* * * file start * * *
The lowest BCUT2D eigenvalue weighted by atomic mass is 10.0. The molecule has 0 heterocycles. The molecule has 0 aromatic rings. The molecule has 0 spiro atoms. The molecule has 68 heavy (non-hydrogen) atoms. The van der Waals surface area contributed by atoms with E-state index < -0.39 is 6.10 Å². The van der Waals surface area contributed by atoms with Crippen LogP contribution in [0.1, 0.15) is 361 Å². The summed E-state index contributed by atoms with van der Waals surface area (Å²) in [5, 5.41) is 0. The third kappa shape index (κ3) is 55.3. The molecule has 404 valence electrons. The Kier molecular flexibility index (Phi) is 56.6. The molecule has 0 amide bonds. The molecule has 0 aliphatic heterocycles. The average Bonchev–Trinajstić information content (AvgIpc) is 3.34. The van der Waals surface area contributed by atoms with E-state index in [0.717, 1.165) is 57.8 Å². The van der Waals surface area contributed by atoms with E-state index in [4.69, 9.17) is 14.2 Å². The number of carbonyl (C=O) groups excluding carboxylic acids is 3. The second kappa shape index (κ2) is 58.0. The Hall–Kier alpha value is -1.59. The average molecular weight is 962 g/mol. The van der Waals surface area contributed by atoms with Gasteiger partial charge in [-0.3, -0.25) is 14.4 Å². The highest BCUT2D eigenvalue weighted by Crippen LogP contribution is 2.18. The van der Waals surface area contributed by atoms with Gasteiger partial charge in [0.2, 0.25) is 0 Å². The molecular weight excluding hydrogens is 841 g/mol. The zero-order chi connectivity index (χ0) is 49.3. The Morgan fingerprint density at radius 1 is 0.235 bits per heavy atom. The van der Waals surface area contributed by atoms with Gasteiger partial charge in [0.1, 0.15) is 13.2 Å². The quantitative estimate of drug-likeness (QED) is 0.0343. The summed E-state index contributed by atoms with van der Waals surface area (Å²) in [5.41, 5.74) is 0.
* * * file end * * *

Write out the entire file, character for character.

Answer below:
The lowest BCUT2D eigenvalue weighted by atomic mass is 10.0. The molecule has 0 heterocycles. The molecule has 0 aromatic rings. The molecule has 0 spiro atoms. The molecule has 68 heavy (non-hydrogen) atoms. The van der Waals surface area contributed by atoms with E-state index < -0.39 is 6.10 Å². The van der Waals surface area contributed by atoms with Crippen LogP contribution in [0.1, 0.15) is 361 Å². The summed E-state index contributed by atoms with van der Waals surface area (Å²) in [5, 5.41) is 0. The third kappa shape index (κ3) is 55.3. The molecule has 404 valence electrons. The Kier molecular flexibility index (Phi) is 56.6. The molecule has 0 amide bonds. The molecule has 0 aliphatic heterocycles. The average Bonchev–Trinajstić information content (AvgIpc) is 3.34. The van der Waals surface area contributed by atoms with E-state index in [0.717, 1.165) is 57.8 Å². The van der Waals surface area contributed by atoms with E-state index in [4.69, 9.17) is 14.2 Å². The number of carbonyl (C=O) groups excluding carboxylic acids is 3. The second kappa shape index (κ2) is 58.0. The Hall–Kier alpha value is -1.59. The average molecular weight is 962 g/mol. The van der Waals surface area contributed by atoms with Gasteiger partial charge in [-0.3, -0.25) is 14.4 Å². The highest BCUT2D eigenvalue weighted by Crippen LogP contribution is 2.18. The van der Waals surface area contributed by atoms with Gasteiger partial charge in [0.2, 0.25) is 0 Å². The molecular weight excluding hydrogens is 841 g/mol. The zero-order chi connectivity index (χ0) is 49.3. The Morgan fingerprint density at radius 1 is 0.235 bits per heavy atom. The van der Waals surface area contributed by atoms with Gasteiger partial charge in [0.1, 0.15) is 13.2 Å². The quantitative estimate of drug-likeness (QED) is 0.0343. The summed E-state index contributed by atoms with van der Waals surface area (Å²) in [5.41, 5.74) is 0.